Lecture/Performance by Louise Curham and Dr. Lucas Ihlein
[Louise Curham & Lucas Ihlein ‘on set’ for (Wo)man with Mirror, 2009]
This week we will be welcoming Louise Curham and Dr. Lucas Ihlein to present an iconic work of Expanded Cinema. Louise and Lucas are engaged in an ongoing project of re-enactments from Expanded Cinema, carried out under Teaching and Learning Cinema (TLC), where they research and document each work, including primary source interviews with original artists.
Louise and Lucas will be discussing the work of TLC which is making an invaluable contribution to a contemporary understanding of Expanded Cinema. Please familiarise yourself with their work and processes on website in preparation of this guest lecture.
[Lucas Ihlein performing (Wo)man with Mirror]
In the 1960s and 70s, artists began to re-imagine cinematic form by expanding it beyond the bounds of the filmstrip, which up to that point had been one of cinemas’ defining elements. Further experimentation with the conditions of its presentation as well as an interrogation of the technological apparatus of projection saw the field merge with sculpture, theatre and performance art. In many cases the filmmaker and/or spectator became the protagonist in the films by intervening directly with the cinematic apparatus. The works then were more about the live ‘here and now’ experience and hence much more ephemeral and one off than traditional cinematic presentation.
[Isaac Julien, Playtime, 2013]
In this week’s lecture, we explore what implications the ubiquitous screen today may have on the future of cinema. Our investigation takes us back in time to examine the influences and lineages that may have given us this form of multiscreen immersive experience. This journey will take us through from structural/ materialism films, expanded cinema, to the television medium, video art and video installations. We will continue this exploration in the succeeding weeks.
Lecture slides are here.
[Top row (from left to right): Stan Brakhage, Dog Star Man, 1960-4, Maya Deren and Alexander Hamid, Meshes of the Afternoon, 1943, Kenneth Anger, Puce Moment, 1949. Bottom row (from left to right): Yoko Ono, Four, 1967, George Maciunas, Fluxfilm No. 20: ARTYPE, 1966, Andy Warhol, Empire, 1965]
A. L. Rees concludes in A History of Experimental Film and Video, that there are two avant-gardes: the film avant-garde that pursues the specificity of the film medium, and the artist films that pursues concepts and uses film as art medium. In this week’s lecture, we look at examples of primarily the second type in the period between 1940s and 1970s in North America, what is known as the ‘American Post-War Avant-garde’ and the ‘New York Underground’. What is the significance of these works? And what is the legacy of their experimentation?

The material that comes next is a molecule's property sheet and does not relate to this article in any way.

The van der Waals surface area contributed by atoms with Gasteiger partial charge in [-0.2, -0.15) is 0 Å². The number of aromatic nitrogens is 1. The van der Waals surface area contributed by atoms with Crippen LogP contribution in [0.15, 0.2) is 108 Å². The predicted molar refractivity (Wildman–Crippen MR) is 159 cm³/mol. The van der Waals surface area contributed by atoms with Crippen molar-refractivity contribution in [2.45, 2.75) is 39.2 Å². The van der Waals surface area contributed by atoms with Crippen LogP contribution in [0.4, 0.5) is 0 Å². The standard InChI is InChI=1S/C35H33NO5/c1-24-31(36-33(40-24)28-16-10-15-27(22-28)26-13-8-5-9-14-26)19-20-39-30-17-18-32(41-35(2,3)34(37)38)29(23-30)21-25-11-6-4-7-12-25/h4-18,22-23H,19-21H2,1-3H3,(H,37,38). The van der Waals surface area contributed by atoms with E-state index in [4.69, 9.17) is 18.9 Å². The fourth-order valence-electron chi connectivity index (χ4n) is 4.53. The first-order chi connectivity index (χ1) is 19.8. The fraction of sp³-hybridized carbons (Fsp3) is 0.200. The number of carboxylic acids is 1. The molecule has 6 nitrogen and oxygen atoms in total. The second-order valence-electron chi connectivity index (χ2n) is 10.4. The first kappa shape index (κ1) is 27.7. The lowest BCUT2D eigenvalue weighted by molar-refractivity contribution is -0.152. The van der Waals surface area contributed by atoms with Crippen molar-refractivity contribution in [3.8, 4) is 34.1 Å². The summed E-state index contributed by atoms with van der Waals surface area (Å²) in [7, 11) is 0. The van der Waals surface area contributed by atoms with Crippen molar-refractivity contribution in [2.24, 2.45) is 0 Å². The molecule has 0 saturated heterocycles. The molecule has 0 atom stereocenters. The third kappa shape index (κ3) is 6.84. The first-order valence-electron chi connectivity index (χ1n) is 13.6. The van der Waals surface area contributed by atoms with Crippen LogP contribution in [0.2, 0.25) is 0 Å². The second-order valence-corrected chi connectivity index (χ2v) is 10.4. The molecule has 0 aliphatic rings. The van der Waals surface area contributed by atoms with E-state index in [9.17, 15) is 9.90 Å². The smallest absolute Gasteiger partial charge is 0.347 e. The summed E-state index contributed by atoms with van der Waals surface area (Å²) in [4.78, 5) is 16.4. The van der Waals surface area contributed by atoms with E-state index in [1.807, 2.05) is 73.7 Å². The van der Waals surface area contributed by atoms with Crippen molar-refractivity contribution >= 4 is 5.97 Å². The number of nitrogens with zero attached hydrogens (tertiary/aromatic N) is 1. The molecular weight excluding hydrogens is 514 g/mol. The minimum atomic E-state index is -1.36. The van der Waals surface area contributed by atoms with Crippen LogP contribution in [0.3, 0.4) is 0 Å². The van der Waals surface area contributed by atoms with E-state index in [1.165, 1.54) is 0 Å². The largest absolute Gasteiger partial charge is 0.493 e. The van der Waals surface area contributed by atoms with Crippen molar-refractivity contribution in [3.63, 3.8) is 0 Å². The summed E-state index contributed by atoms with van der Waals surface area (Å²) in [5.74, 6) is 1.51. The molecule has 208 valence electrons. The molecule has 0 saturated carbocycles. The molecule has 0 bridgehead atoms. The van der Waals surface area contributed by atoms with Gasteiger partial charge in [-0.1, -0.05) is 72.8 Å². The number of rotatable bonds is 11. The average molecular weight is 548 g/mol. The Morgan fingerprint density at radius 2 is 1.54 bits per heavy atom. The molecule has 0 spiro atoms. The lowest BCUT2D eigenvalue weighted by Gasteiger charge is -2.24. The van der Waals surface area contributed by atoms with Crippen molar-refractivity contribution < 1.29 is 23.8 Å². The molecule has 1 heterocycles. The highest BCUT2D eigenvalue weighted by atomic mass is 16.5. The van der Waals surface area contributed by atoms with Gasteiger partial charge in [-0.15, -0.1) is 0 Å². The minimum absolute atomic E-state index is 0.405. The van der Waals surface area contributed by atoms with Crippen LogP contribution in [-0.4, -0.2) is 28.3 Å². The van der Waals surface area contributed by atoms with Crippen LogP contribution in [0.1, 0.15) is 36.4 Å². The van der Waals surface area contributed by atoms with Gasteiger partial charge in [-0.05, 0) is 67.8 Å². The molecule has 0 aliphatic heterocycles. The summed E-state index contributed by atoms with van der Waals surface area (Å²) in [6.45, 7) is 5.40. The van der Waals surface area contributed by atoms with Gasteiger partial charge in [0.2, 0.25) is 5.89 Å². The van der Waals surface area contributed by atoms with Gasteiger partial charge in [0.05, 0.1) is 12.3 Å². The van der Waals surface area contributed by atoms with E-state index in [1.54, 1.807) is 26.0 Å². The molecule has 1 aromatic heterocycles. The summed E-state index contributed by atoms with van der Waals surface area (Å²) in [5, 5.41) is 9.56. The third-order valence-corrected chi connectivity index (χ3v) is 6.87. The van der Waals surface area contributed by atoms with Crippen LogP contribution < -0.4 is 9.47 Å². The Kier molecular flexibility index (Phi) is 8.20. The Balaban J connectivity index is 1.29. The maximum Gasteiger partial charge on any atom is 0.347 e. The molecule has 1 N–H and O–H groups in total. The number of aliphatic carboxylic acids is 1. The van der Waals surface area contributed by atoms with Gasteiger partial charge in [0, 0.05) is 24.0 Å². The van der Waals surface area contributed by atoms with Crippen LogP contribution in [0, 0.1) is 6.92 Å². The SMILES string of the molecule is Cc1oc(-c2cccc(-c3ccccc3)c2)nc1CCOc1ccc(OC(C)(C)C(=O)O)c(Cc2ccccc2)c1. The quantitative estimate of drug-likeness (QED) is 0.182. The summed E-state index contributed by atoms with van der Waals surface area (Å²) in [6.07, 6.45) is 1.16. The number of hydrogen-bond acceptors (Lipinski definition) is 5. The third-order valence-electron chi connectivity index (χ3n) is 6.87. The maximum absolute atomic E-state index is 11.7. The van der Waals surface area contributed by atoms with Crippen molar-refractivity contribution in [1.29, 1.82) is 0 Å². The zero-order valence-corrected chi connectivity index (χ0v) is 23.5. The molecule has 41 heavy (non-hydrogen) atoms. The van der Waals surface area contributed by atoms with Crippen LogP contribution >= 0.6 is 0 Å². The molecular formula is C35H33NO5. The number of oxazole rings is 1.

[Man Ray, Emak-Bakia, 1926]
This lecture provides an overview of a significant art movement in the 20th century. It outlines the central concerns of Surrealist films, and their aims and strategies to break with conventional cinema. Through this survey, we examine its predecessors, historical contexts and legacy, analysing its relevance to contemporary practice.
We ask: what constitutes Surrealist Cinema? What is their relevance to contemporary practice today?
[Bill Morrison, Light is Calling, 2004]
This lecture discusses various practices that make use of found footage film as their primary materials. Central to these experiments is the principle of montage. We briefly revise the basics of editing techniques and montage styles before looking at how these are used experimentally to create new forms of screen practices. The quality of the filmic image is also explored as a critical material in the works of Bill Morrison.
We ask: what do experiments that make use of editing mechanisms achieve? What significance does the filmic image carries in these experiments?
Due to technical issues, the lecture was not recorded this week. However the link to the presentation is here
[Len Lye, frames from Trade Tattoo, 1957]
This lecture outlines the contexts for exploring the materiality of film by examining early modernists’ approaches to film as a medium. Specifically, it discusses the conceptual areas tackled by abstract films and animation. It begins with the ‘medium specificity argument’ in examining how these experiments explore characteristics of film as a physical material. We ask:what are the material characteristics of film explored in these works? How do abstract films and animation play on the medium specificities? How do they compel practitioners and audience question the film medium?
[Tactia Dean, GDGDA, 2011]
This introductory lecture provides essential information on how the subject’s aims and learning outcomes are achieved through its lecture series, workshops, and assessment tasks. It provides an overview of experimental practices in screen. Specifically, we ask: what is experimental practice? Why experimental practice? We approach these questions by exploring the role of experimentation in the context of avant-garde cinema and contemporary screen practices, and in particular, by examining the idea of medium materiality.